Washington, D.C.–Using the Congressional Review Act, the U.S. House of Representatives Thursday voted to overturn a Trump Administration rule that imposed rigid new procedures on the EEOC’s duty to seek to settle meritorious claims of employment discrimination through the process known as conciliation.
The U.S. Senate approved the measure on May 19. The bill will be sent to President Joe Biden to sign into law in the coming days.
“Conciliation is a critical tool to help protect the civil rights of America’s workers,” said EEOC Chair Charlotte Burrows. “The action by Congress restores the Commission’s flexibility to tailor the conciliation process to the facts and circumstances of each case, thus increasing the likelihood of a successful resolution. EEOC is committed to resolving cases in conciliation whenever possible as one of the most effective means to remedy and prevent discrimination in the workplace.”
Title VII of the Civil Rights Act of 1964 requires EEOC to try to conciliate (i.e., settle) charges of discrimination that the agency believes have merit before considering litigation. The Supreme Court’s unanimous decision in Mach Mining, LLC v. EEOC clarified in 2015 what EEOC needs to do to satisfy the conciliation requirement, and EEOC has consistently followed those standards. Following Congress’s decision to overturn the rigid conciliation rule, EEOC’s conciliation process will again be governed by the standards set forth by the Supreme Court in Mach Mining.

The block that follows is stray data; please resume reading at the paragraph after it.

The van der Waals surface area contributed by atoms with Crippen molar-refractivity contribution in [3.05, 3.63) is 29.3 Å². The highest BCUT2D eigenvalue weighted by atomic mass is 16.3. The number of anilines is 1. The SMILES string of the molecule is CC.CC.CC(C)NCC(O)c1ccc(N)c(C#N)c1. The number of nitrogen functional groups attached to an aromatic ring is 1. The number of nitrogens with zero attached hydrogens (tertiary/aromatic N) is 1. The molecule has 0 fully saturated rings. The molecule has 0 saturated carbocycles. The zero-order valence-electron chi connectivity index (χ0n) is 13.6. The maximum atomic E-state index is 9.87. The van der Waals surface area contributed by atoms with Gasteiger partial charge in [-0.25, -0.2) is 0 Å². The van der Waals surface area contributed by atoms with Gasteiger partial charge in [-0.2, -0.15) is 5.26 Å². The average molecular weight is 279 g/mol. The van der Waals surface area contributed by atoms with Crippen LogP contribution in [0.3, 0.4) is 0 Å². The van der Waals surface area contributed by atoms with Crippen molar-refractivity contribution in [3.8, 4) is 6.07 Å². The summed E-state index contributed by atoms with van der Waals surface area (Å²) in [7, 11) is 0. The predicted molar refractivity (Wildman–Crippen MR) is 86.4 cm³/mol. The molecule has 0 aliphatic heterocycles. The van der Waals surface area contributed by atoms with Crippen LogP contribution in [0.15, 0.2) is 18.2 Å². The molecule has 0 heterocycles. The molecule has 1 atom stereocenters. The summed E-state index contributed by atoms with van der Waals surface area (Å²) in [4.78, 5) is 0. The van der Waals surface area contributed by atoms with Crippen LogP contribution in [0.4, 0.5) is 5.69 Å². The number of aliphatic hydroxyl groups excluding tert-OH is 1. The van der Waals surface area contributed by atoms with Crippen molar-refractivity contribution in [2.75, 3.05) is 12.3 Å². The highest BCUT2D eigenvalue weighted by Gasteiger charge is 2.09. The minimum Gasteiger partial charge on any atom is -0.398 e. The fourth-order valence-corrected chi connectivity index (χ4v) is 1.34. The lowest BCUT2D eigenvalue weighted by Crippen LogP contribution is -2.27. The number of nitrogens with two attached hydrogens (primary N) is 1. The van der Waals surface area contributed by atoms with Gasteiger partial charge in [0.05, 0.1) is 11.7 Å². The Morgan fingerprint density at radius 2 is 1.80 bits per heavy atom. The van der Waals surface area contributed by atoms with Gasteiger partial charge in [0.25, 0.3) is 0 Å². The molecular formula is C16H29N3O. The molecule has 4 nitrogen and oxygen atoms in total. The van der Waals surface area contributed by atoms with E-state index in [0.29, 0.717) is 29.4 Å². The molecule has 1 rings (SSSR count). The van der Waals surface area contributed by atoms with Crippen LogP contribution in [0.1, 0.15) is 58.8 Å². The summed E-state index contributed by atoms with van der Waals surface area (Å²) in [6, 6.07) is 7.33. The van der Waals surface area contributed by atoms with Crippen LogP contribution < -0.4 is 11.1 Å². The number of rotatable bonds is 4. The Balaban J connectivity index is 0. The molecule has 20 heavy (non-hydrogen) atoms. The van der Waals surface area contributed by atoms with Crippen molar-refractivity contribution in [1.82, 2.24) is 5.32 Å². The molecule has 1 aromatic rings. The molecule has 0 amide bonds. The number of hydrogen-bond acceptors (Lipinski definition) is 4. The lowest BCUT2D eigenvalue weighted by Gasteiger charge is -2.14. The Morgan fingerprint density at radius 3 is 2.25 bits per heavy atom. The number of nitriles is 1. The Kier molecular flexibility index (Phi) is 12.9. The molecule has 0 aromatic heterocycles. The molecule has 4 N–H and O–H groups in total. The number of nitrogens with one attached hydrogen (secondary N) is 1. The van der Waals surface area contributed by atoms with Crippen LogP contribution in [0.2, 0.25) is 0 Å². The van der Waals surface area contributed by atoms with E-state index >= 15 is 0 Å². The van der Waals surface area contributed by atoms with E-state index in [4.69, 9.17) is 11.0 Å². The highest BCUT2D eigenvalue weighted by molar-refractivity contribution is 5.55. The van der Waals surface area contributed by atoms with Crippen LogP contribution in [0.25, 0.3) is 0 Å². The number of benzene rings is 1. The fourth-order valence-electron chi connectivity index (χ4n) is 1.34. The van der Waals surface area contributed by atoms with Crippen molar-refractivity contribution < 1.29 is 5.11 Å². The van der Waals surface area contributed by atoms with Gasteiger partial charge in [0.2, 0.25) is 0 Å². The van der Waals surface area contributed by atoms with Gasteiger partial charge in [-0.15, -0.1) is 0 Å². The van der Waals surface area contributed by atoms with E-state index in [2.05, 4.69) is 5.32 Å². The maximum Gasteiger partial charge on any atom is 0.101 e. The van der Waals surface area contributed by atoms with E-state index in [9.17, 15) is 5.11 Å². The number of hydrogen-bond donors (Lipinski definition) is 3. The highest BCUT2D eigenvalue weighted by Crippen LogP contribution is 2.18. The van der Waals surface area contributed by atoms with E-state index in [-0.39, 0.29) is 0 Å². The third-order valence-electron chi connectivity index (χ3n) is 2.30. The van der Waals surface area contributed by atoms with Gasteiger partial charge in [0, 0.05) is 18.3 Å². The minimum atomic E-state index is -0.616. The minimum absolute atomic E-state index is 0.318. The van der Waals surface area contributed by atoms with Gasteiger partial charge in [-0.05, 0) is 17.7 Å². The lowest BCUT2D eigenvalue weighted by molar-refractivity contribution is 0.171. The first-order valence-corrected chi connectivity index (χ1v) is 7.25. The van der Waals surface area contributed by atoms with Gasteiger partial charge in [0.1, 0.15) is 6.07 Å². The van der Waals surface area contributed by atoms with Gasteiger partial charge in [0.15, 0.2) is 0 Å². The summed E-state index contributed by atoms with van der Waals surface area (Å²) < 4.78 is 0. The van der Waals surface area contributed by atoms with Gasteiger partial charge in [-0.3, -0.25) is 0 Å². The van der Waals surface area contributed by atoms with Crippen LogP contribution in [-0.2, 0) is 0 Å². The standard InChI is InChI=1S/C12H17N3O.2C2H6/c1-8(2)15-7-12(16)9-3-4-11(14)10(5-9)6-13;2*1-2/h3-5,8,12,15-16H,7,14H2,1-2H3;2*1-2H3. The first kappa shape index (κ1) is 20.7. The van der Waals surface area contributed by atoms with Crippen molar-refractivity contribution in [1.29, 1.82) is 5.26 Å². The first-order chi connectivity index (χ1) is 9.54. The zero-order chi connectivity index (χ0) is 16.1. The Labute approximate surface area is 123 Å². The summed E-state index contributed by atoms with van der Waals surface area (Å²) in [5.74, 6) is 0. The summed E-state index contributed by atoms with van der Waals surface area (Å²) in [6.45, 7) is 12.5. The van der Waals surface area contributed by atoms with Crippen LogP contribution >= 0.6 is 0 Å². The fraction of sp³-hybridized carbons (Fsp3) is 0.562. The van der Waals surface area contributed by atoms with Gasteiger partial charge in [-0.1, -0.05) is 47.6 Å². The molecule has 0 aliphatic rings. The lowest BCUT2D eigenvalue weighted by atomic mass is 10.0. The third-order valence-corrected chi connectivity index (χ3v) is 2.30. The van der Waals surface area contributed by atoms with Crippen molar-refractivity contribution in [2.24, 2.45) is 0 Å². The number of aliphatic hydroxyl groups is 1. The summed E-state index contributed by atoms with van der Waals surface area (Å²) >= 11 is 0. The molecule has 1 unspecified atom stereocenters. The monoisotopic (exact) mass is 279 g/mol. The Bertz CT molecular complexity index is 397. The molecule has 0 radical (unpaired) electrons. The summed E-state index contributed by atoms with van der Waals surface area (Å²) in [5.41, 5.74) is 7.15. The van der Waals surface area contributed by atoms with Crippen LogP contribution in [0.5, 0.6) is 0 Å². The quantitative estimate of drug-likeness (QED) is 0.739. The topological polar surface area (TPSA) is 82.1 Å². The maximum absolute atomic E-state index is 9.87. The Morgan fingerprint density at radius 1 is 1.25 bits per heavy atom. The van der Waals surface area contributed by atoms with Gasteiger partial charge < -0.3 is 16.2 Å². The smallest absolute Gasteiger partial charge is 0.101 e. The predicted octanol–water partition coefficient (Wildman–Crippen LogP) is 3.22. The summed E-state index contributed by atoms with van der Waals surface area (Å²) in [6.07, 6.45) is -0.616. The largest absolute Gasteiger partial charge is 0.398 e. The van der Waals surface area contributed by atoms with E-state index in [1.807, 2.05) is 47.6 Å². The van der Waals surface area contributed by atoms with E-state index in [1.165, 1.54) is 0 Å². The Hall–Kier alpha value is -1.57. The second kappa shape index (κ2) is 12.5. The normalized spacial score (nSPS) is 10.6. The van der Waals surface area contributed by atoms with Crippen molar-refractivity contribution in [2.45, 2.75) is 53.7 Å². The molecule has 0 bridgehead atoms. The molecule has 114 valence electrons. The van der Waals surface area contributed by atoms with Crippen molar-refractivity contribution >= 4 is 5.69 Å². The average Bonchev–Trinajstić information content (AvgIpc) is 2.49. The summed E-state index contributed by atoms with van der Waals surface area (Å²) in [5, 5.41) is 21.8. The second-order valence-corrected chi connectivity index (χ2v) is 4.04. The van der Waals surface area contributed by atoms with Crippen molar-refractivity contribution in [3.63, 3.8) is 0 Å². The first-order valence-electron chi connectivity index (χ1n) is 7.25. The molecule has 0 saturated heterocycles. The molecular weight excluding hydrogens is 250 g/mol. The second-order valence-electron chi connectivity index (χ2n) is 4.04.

EEOC obtains relief through conciliation for thousands of working people each year. The agency has continued its efforts to conciliate a greater percentage of cases – with successful conciliations rising from 27% in fiscal year (FY) 2010 to nearly 44% in FY 2020. In FY 2020 alone, and prior to the adoption of the newly rescinded rule, the EEOC recovered $38.8 million for victims of discrimination through conciliation.